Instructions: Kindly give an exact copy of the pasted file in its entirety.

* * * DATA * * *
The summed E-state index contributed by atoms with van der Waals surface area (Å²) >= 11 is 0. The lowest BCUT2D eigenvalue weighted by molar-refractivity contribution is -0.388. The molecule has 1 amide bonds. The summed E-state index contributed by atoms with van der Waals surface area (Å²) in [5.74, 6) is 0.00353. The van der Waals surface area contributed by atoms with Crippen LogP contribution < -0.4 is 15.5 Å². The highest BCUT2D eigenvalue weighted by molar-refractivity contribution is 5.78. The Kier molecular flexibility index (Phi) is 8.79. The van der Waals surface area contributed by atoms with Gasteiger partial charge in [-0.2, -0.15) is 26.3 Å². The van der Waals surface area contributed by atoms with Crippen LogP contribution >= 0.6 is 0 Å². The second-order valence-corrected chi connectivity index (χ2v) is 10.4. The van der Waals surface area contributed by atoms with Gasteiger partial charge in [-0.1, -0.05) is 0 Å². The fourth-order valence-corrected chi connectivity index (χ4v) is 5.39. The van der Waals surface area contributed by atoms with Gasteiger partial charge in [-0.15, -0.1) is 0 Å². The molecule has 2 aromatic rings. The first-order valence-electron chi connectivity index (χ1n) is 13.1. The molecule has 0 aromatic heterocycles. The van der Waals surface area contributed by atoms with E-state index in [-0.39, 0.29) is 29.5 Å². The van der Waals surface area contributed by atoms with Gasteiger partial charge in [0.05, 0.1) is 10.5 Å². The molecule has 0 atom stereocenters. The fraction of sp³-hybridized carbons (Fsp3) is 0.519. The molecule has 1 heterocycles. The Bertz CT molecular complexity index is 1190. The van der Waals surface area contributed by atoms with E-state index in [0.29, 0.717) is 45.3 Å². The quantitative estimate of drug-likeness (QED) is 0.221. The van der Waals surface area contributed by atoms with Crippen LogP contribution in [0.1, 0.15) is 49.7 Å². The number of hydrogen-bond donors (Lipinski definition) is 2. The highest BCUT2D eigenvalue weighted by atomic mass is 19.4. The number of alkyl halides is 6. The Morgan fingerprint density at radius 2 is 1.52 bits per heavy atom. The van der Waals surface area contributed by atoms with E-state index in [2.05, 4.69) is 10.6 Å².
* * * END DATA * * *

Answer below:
The summed E-state index contributed by atoms with van der Waals surface area (Å²) >= 11 is 0. The lowest BCUT2D eigenvalue weighted by molar-refractivity contribution is -0.388. The molecule has 1 amide bonds. The summed E-state index contributed by atoms with van der Waals surface area (Å²) in [5.74, 6) is 0.00353. The van der Waals surface area contributed by atoms with Crippen LogP contribution < -0.4 is 15.5 Å². The highest BCUT2D eigenvalue weighted by molar-refractivity contribution is 5.78. The Kier molecular flexibility index (Phi) is 8.79. The van der Waals surface area contributed by atoms with Gasteiger partial charge in [-0.2, -0.15) is 26.3 Å². The van der Waals surface area contributed by atoms with Crippen LogP contribution >= 0.6 is 0 Å². The second-order valence-corrected chi connectivity index (χ2v) is 10.4. The van der Waals surface area contributed by atoms with Gasteiger partial charge in [-0.1, -0.05) is 0 Å². The fourth-order valence-corrected chi connectivity index (χ4v) is 5.39. The van der Waals surface area contributed by atoms with Gasteiger partial charge in [-0.15, -0.1) is 0 Å². The molecule has 2 aromatic rings. The first-order valence-electron chi connectivity index (χ1n) is 13.1. The molecule has 0 aromatic heterocycles. The van der Waals surface area contributed by atoms with E-state index in [-0.39, 0.29) is 29.5 Å². The van der Waals surface area contributed by atoms with Gasteiger partial charge in [0.05, 0.1) is 10.5 Å². The molecule has 0 atom stereocenters. The fraction of sp³-hybridized carbons (Fsp3) is 0.519. The molecule has 1 heterocycles. The Bertz CT molecular complexity index is 1190. The van der Waals surface area contributed by atoms with E-state index in [0.29, 0.717) is 45.3 Å². The quantitative estimate of drug-likeness (QED) is 0.221. The van der Waals surface area contributed by atoms with Crippen LogP contribution in [0.1, 0.15) is 49.7 Å². The number of hydrogen-bond donors (Lipinski definition) is 2. The highest BCUT2D eigenvalue weighted by atomic mass is 19.4. The number of alkyl halides is 6. The Morgan fingerprint density at radius 2 is 1.52 bits per heavy atom. The van der Waals surface area contributed by atoms with E-state index in [2.05, 4.69) is 10.6 Å².